The stories range in time and theme from "Lincolnites", a grim Civil War story about a woman protecting herself and her home, to the Depression-Era "Hard Times", telling a tale as ordinary as missing eggs and as troubling as mistrust between neighbors, to contemporary chronicles of what meth does to individuals, families, and communities.  The author must be particularly troubled about meth use in his area, as this is the backdrop to two of these stories.  There are collisions between old 'superstitious' ways and the postmodern world as intelligently told in "The Corpse Bird" and parables of ordinary people thrust into bad situations and making worse decisions, as in "Falling Star" and "Into The Gorge".
  Mr. Rash continues to hone what he does best: telling us about the best nature and worst flaws of these hard-working, mountainy people.  This collection is ultimately compelling, heartbreaking, and real.

And here's a little extra, not from 2010, but 1920. Suggested reading from Dr. Sean Keane, R.I.P.

Coming next: New Crime Fiction. Michael Harvey's The Third Rail, Benjamin Black's Elegy For April, and Walter Mosley's Known To Evil.

Saturday, March 6, 2010

Friday, March 5, 2010

What's Sauce For the Goose...

I don't profess to be an expert on the Armenian genocide issue. However, I've paid attention to the issue when it's been broached in the news over the years. So after a resolution passed yesterday by a US Congressional committee requiring the president to use the term "Armenian genocide" to refer to the mass killings of Armenians by the Ottoman Empire during and immediately after WWI, I ask: when will the Congress pass a similar resolution recognizing the US genocide against Native Americans? An apology to native peoples was recently passed in the 2010 defense appropriations bill (!), but it's buried deep within the bill and doesn't require the president or any other elected official to actually make a verbal statement.
Of course, hell will freeze over before the genocide is officially recognized, because this would be the opening needed for natives to get their due via lawsuits.

Wednesday, March 3, 2010

The Whisky Bar

I think there's a cult of people who will rip on The Doors in public, then go home and secretively listen to them! I heard it again tonight; every so often someone will do this at the tavern, but they're not vehement about it, they just toss of a remark. Am I so far off base?!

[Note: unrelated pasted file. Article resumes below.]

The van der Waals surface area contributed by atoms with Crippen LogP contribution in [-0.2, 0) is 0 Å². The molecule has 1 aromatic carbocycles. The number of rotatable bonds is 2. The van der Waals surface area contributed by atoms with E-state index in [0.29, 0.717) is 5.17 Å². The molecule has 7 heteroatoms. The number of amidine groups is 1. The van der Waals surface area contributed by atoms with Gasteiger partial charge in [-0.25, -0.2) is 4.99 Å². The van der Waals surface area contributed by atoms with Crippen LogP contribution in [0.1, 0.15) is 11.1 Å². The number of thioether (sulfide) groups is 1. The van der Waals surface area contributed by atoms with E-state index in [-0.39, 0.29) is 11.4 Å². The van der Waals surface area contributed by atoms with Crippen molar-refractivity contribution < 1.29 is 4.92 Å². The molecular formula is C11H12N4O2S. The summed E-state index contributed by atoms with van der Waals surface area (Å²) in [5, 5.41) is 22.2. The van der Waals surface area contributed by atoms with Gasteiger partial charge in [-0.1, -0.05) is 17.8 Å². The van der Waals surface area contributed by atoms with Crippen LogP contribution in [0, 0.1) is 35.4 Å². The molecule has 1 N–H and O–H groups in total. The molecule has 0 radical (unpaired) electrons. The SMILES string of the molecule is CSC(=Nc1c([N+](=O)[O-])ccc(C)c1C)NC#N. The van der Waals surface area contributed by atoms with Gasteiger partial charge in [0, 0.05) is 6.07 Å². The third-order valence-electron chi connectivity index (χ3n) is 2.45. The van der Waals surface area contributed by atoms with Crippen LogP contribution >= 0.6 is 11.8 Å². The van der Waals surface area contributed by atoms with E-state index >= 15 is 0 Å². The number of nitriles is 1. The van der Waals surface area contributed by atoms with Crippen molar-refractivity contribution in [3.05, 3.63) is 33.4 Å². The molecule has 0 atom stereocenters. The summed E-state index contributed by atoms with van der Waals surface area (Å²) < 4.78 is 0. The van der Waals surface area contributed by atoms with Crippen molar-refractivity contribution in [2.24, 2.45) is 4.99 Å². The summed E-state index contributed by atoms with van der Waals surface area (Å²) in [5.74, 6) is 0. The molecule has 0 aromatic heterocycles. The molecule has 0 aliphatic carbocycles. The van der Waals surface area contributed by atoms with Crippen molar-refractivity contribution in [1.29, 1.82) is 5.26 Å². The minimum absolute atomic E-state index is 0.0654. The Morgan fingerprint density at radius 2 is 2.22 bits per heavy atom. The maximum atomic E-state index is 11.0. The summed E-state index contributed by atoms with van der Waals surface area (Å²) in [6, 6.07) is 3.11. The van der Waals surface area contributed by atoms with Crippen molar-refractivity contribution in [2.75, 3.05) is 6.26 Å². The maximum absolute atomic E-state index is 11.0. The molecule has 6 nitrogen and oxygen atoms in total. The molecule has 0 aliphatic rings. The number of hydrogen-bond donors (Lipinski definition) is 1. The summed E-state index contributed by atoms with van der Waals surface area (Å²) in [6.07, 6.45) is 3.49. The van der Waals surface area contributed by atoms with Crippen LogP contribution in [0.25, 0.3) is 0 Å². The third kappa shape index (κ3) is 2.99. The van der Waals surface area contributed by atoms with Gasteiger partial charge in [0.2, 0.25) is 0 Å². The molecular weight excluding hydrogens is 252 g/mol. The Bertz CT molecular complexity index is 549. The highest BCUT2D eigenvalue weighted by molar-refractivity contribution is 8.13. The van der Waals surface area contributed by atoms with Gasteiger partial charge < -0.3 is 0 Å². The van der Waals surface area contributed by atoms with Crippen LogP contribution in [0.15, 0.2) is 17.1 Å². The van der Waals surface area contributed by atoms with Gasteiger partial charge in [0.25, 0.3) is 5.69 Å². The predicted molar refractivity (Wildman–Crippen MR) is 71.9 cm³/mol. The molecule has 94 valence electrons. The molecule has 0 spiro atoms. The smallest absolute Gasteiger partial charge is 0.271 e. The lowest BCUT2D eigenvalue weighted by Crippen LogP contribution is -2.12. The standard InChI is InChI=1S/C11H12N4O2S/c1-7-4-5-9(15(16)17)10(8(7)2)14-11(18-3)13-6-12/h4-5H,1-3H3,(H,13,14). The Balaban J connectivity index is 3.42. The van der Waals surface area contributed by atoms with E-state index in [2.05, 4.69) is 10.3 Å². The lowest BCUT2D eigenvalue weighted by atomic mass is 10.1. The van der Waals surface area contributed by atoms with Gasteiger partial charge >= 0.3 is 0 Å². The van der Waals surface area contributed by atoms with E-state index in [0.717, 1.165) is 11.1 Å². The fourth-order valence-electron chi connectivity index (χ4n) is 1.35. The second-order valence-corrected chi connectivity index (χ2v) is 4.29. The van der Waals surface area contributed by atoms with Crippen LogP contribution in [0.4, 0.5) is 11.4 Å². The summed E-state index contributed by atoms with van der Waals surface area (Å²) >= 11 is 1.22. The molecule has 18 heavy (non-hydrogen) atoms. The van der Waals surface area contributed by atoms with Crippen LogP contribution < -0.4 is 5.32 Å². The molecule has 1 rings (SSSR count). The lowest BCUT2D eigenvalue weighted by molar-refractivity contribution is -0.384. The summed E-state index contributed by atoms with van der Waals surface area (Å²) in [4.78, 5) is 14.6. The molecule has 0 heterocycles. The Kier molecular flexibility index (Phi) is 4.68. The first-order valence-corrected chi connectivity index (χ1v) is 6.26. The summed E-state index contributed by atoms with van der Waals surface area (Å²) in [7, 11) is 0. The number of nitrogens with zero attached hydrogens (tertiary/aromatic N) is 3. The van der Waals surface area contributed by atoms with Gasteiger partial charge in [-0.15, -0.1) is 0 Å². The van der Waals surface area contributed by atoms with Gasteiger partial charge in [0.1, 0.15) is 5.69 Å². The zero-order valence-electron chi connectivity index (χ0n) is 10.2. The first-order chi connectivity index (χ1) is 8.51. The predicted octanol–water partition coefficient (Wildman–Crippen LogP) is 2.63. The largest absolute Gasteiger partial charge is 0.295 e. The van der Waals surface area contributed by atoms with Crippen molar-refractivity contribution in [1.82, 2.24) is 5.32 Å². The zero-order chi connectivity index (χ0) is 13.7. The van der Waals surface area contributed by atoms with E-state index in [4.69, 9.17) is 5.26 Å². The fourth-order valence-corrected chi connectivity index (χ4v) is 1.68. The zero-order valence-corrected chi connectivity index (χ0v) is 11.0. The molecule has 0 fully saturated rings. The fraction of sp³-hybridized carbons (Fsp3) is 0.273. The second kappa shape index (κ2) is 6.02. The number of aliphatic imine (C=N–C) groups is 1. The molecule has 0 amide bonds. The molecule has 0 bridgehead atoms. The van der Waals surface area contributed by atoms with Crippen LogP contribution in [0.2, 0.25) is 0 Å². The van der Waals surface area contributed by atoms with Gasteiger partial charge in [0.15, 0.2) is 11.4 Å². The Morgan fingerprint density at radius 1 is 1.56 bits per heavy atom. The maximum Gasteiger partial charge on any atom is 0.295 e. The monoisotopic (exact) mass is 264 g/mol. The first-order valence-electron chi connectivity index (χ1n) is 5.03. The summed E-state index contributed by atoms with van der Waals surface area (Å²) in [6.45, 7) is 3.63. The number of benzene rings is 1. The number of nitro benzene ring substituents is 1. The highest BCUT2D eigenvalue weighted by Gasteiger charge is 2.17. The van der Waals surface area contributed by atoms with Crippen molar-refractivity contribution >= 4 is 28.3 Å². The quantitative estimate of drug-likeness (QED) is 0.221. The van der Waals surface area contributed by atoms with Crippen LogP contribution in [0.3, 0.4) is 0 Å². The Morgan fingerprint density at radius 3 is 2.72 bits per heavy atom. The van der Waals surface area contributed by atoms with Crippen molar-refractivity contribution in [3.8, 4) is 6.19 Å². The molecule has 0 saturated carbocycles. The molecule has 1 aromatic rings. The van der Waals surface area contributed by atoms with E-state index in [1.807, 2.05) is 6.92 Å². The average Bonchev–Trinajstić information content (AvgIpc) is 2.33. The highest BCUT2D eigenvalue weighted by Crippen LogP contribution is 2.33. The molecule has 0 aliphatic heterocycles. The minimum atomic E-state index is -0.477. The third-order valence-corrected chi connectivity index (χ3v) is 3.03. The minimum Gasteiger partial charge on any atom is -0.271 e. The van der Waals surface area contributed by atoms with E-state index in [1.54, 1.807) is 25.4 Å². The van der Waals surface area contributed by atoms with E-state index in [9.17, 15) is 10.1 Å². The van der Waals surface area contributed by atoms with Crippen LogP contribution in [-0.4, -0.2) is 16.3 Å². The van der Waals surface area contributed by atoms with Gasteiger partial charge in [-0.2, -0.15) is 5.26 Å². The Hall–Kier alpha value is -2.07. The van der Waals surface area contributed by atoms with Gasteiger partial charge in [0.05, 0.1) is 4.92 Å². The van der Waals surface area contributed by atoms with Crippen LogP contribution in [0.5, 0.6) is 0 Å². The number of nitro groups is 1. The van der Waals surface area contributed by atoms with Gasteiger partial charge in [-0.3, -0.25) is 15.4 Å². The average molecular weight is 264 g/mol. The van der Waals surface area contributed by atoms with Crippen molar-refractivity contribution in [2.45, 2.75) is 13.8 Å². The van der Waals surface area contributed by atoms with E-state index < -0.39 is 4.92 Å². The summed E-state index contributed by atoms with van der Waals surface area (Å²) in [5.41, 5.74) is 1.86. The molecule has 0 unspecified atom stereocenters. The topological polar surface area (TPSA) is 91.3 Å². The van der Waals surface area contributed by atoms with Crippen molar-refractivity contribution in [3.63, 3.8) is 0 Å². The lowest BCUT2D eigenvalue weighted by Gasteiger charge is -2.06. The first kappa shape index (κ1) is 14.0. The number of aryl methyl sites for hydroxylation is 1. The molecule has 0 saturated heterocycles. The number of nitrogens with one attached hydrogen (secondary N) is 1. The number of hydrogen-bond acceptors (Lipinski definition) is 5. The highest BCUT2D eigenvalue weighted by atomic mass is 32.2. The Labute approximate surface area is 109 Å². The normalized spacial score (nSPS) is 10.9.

Saturday, February 27, 2010

A big bite

Nothing says "I love you" like cleaning the dirt & hair out of the furnace filters.

Thinking about Zeus, Hermes, and Pan, because of this new book.

A review to follow after I finish this, so far, exquisite novel.

And, some of you have seen my internet whining about the virus that has wormed its way (yet again!) into my PC. Is this what I can expect when I go shopping for a Mac?

Thursday, February 25, 2010

The Final Album from The Man In Black

American VI: Ain't No Grave

You can stream the entire album here

A worthy contender

I always say I'm out of the loop when it comes to film, but I really should've known about this sooner. I believe the other four contenders for Best Animated Film are all Hollywood productions; this one's from Ireland. And here's the NPR story. Nice to see that there's some actual history in this one.

Monday, February 22, 2010

A couple of upcoming events and a possible leprechaun sighting

We have a lot to look forward to in Milwaukee over the coming months. Here's a couple of items off the top of my curly head.
Hot on the heels of the release party for their new "Howl Street EP" at Club Garibaldi in Bay View, Juniper Tar will be back at the same location on March 5th. That show on February 18th was a blast and you should definitely check out these fellas.

Planning a little further ahead, we have The Karan Casey Band appearing at the Irish Cultural & Heritage Center in Milwaukee on May 22nd. Karan was one of the founding members of the Irish-American supergroup Solas and continues to make astounding music. She has also recently released a CD with another founding member of Solas, John Doyle, a long-time Milwaukee Irish Fest favorite, especially because of his appearances with master fiddler from Chicago, Liz Carroll.

Himself w/Karan at Milwaukee Irish Fest 2003.

Here's a sample of Karan's exquisite voice.

And what's this about a leprechaun? In Mobile, Alabama? You be the judge.

Welcome to where the rough god plays.

Hello and welcome to my blog. I didn't obsess too much over the title and grabbed the name of one of the better songs Van Morrison has created over the years. It also matches up pretty well with my twitter name . I hope Van doesn't sue me, as I've been an admirer of his work for several decades and it's not meant with thievery in my heart.
As soon as I can get some book and music reviews put together, I'll get 'em on here, along with my random thoughts on the subjects in my blog description and much more.
The Midwest's Awake.